FMP Publications

Our publications are recorded in a searchable database since 2010, updates will be added regularly.

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Narrow carbonyl resonances in proton-diluted proteins facilitate NMR assignments in the solid-state
Linser, R., Fink, U.; Reif, B.
J. Biomol. NMR, 47:1-6

Tags: Solid-State NMR Spectroscopy (Reif)

Abstract: HNCO/HNCACO type correlation experiments are an alternative for assignment of backbone resonances in extensively deuterated proteins in the solid-state, given the fact that line widths on the order of 14-17 Hz are achieved in the carbonyl dimension without the need of high power decoupling. The achieved resolution demonstrates that MAS solid-state NMR on extensively deuterated proteins is able to compete with solution-state NMR spectroscopy if proteins are investigated with correlation times tau (c) that exceed 25 ns.

Simultaneous detection of protein phosphorylation and acetylation by high-resolution NMR spectroscopy
Liokatis, S., Dose, A., Schwarzer, D.; Selenko, P.
J Am Chem Soc, 132:14704-14705

Tags: In-Cell NMR (Selenko), Protein Chemistry (Schwarzer)

Abstract: Post-translational protein modifications (PTMs) such as phosphorylation and acetylation regulate a large number of eukaryotic signaling processes. In most instances, it is the combination of different PTMs that "encode" the biological outcome of these covalent amendments in a highly dynamic and cell-state-specific manner. Most research tools fail to detect different PTMs in a single experiment and are unable to directly observe dynamic PTM states in complex environments such as cell extracts or intact cells. Here we describe in situ observations of phosphorylation and acetylation reactions by high-resolution liquid-state NMR spectroscopy. We delineate the NMR characteristics of progressive lysine acetylation and provide in vitro examples of joint phosphorylation and acetylation events and how they can be deciphered on a residue-specific basis and in a time-resolved and quantitative manner. Finally, we extend our NMR investigations to cellular phosphorylation and acetylation events in human cell extracts and demonstrate the unique ability of NMR spectroscopy to simultaneously report the establishment of these PTMs by endogenous cellular enzymes.

Design of chemical libraries with potentially bioactive molecules applying a maximum common substructure concept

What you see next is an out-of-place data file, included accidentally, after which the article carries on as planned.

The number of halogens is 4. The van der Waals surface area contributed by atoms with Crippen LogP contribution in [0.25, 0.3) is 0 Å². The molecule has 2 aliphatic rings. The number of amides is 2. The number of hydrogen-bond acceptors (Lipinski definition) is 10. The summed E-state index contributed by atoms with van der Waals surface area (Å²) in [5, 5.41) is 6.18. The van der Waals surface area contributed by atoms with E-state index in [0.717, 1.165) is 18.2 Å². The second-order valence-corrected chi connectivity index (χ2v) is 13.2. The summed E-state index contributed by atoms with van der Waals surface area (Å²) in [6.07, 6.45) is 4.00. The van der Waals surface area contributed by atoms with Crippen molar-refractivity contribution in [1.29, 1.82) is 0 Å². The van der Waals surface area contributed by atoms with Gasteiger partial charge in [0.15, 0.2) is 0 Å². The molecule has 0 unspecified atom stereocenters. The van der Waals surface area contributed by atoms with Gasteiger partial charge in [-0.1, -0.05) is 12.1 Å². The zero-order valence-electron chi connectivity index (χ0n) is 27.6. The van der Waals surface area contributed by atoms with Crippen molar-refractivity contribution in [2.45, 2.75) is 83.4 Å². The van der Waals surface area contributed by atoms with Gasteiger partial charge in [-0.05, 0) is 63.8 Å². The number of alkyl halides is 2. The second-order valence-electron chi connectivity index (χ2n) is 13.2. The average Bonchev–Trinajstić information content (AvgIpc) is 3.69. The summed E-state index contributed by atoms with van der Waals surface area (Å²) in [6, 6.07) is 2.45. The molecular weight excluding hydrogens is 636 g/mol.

Lisurek, M., Rupp, B., Wichard, J., Neuenschwander, M., von Kries, J. P., Frank(*), R., Rademann, J.; Kühne, R.
Mol Divers, 14:401-408

Tags: Screening Unit (von Kries), Medicinal Chemistry (Rademann), Computational Chemistry/Drug Design (Kühne)

Abstract: Success in small molecule screening relies heavily on the preselection of compounds. Here, we present a strategy for the enrichment of chemical libraries with potentially bioactive compounds integrating the collected knowledge of medicinal chemistry. Employing a genetic algorithm, substructures typically occurring in bioactive compounds were identified using the World Drug Index. Availability of compounds containing the selected substructures was analysed in vendor libraries, and the substructure-specific sublibraries were assembled. Compounds containing reactive, undesired functional groups were omitted. Using a diversity filter for both physico-chemical properties and the substructure composition, the compounds of all the sublibraries were ranked. Accordingly, a screening collection of 16,671 compounds was selected. Diversity and chemical space coverage of the collection indicate that it is highly diverse and well-placed in the chemical space spanned by bioactive compounds. Furthermore, secondary assay-validated hits presented in this study show the practical relevance of our library design strategy.

A novel subtype of AP-1-binding motif within the palmitoylated trans-Golgi network/endosomal accessory protein Gadkin/gamma-BAR
Maritzen(*), T., Schmidt(*), M. R., Kukhtina(*), V., Higman, V. A., Strauss, H., Volkmer(*), R., Oschkinat, H., Dotti(*), C. G.; Haucke, V.
J Biol Chem, 285:4074-4086

Tags: Molecular Pharmacology and Cell Biology (Haucke), Protein Structure (Oschkinat)